You have had your first international victory this year, at age 30, with the European Cup and the European Championship (both in lead). What did these two great results mean in the perspective of your career? Do they feel like a new starting point?
Not a starting point, but for sure a continuation, a milestone that I have completed. Deep inside, I knew that I could do it, that I could get there. Now I have do it again, moving from “I can do it” to “I must redo it”.
But indeed you have already “redone it”: you won one event and then another! How did the first time feel, in Ekaterinburg, quite early in the competition season (mid May)?
For the European Cup in Russia I was very happy with the win, but personally it was more like a training competition, some preparation for the season. It was a checkpoint for my yearly training up to that point and to get ready for the main objective: the European Championship.
With my trainer Fabrice Judenne and the coach of the French national team, Corentin Le Goff, we had considered this European Cup and the French Championship (which were only one week apart) as a training objective. In Russia I got my first Marseillaise and although I was very happy and satisfied about it, I knew all too well that some big names such as Ramon, Jakob and many others were not around. I was the top seed for that competition, so the victory was somehow expected. The European Championship, on the other hand, was a completely different thing, a different league, a dream, the number one objective of my season.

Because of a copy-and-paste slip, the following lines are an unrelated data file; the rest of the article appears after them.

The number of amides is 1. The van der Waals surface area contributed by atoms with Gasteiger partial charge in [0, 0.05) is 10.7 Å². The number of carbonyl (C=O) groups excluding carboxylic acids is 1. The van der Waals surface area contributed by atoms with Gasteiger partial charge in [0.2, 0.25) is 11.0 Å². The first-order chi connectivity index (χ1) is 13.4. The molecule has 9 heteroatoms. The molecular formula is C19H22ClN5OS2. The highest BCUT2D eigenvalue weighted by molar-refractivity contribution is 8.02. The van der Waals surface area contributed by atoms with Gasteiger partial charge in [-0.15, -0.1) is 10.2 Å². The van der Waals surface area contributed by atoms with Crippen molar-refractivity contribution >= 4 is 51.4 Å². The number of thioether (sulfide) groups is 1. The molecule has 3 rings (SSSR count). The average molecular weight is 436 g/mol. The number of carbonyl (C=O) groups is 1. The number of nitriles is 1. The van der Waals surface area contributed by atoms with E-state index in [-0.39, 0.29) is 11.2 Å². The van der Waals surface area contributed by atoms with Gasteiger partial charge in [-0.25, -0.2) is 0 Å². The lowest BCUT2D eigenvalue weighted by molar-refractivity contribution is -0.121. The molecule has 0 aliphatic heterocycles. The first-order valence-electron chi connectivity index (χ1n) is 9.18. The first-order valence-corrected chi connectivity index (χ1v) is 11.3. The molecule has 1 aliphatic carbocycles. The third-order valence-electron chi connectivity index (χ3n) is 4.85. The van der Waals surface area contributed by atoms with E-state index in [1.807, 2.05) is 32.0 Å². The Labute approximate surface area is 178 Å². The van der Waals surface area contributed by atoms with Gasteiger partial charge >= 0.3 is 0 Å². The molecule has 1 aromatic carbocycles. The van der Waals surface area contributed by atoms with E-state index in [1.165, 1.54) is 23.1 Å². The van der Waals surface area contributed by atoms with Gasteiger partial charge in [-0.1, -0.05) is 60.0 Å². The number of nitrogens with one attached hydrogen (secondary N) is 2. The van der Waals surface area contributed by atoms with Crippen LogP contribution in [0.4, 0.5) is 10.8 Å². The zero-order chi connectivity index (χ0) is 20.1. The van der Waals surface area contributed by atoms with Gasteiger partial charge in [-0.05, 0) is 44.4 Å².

So, yes, tell us more about the victory in Chamonix, against such a strong field and in front of thousands of people…
Well, after having won the European Cup and the French Championship, I went back to training, fine-tuning things in order to peak again for Chamonix. The dimension of the event was very different, it was the biggest single competition of the year. I was home, with some 20 000 people at the feet of the comp wall, all the strongest climbers in Europe were there.
When I think again about this competition, I have blurred memories from the qualifications, the semifinals and the final. On the other hand, I remember well (and I think I will for the rest of my life) the moment in which Ramón, last one to climb in the final, was approaching my highpoint, it was a matter of him or myself for the first place, I was completely in a trance. But suddenly he fell and I recall seeing my trainer jumping towards me and the coach of the French team crossing the front of the venue to join us and hug me too. During the rest of the season I remained really focused on my competitions and on my training, but now that the season is over I start to realise it a bit and… frankly it’s crazy that I am the European champion. It’s hard to believe that I, Romain Desgranges, managed to beat everybody on that occasion!